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Skin

Skin mosaic

This beautiful mosaic of mostly hexagonal cells is the outer skin layer of a zebrafish larva as seen under a microscope. Each skin cell exhibits a unique pattern of actin ridges. Actin is a family of globular multifunctional proteins found in almost all eukaryotic cells. Actin forms microfilaments,…

By Jodie Haigh

Picture of the week

Mouse skin samples of the rare genetic skin disease amyloidosis, before light treatment (left) and after treatment (right). The arrows indicate aggregates of debris, which cause the skin to become rough and uncomfortable. Upon treatment these aggregates are reduced, allowing the skin to heal. IMAGES: Paul Heppenstall and Linda Nocchi / EMBL

Using light to stop itch

EMBL researchers have found a way to stop itch with light in mice

By Iris Kruijen

Science

Managing chronic pain with light

Scientists at EMBL Rome develop new method that uses light to manage neuropathic pain in mice

By Iris Kruijen

Science

In normal skin (left), the stem cells at the base, shown in green, differentiate into skin cells, shown in red. In mice whose skin has neither C/EBPα nor C/EBPβ (middle), this differentiation is blocked: green-labeled stem cells appear in upper layers of skin, and there are no differentiated skin cells (no red staining). This also happens at the initial stages of basal cell carcinomas. In skin where C/EBPα is present but has lost its capacity to interact with E2F, a molecule that regulates the cell cycle (right), skin cells start differentiating abnormally, before they have properly exited the stem cell ‘program’ (yellow/orange). This is similar to what is observed in the initial stages of squamous cell carcinomas, a more aggressive and invasive skin tumour.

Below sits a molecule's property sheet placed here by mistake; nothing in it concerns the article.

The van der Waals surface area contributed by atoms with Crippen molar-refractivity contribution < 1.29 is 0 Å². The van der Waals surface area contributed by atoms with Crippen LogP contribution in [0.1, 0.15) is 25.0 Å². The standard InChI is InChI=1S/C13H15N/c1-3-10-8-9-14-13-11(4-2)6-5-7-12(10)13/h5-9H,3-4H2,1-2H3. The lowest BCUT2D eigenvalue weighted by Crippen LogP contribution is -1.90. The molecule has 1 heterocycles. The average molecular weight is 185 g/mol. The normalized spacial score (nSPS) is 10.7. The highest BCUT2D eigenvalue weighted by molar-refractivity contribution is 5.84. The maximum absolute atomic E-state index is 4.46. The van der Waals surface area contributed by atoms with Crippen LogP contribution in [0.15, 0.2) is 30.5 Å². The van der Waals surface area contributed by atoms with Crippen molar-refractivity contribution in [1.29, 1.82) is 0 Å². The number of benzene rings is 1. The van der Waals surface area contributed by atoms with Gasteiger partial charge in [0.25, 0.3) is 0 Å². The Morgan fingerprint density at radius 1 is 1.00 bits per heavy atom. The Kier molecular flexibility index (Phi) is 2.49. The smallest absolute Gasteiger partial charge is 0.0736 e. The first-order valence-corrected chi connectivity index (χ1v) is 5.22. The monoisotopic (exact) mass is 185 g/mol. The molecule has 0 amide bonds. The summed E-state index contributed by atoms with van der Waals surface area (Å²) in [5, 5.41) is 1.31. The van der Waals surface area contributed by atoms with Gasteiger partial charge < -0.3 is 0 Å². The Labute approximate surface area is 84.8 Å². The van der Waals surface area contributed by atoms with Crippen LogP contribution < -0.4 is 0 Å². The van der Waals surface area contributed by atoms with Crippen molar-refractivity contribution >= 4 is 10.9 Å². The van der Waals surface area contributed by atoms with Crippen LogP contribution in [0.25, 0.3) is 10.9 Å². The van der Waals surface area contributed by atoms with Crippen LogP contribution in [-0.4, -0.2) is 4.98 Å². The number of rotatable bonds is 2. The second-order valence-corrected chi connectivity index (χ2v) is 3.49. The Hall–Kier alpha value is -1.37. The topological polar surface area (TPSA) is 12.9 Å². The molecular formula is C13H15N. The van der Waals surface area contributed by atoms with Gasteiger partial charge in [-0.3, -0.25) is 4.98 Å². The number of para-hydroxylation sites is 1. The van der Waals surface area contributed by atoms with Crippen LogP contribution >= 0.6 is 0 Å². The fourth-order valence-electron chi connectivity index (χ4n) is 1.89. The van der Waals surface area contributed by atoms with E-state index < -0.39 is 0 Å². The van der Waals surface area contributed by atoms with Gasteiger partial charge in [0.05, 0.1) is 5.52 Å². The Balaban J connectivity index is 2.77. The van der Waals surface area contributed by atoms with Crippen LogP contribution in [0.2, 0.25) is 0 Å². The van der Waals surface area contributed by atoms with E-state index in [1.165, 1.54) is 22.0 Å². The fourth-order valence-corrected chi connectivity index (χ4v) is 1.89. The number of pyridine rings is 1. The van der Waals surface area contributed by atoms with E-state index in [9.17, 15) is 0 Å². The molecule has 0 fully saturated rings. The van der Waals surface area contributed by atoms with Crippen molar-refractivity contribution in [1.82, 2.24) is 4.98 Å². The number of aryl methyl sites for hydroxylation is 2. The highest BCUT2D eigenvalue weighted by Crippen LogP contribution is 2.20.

How stem cells make skin

Stem cells have a unique ability: when they divide, they can either give rise to more stem cells, or to a variety of specialised cell types. In both mice and humans, a layer of cells at the base of the skin contains stem cells that can develop into the specialised cells in the layers above.…

By Guest author(s)

Science

The closest look ever at native human tissue

Seeing proteins in their natural environment and interactions inside cells has been a longstanding goal. Using an advanced microscopy technique called cryo-electron tomography, researchers from the European Molecular Biology Laboratory (EMBL) have visualised proteins responsible for cell-cell…

By Guest author(s)

Science

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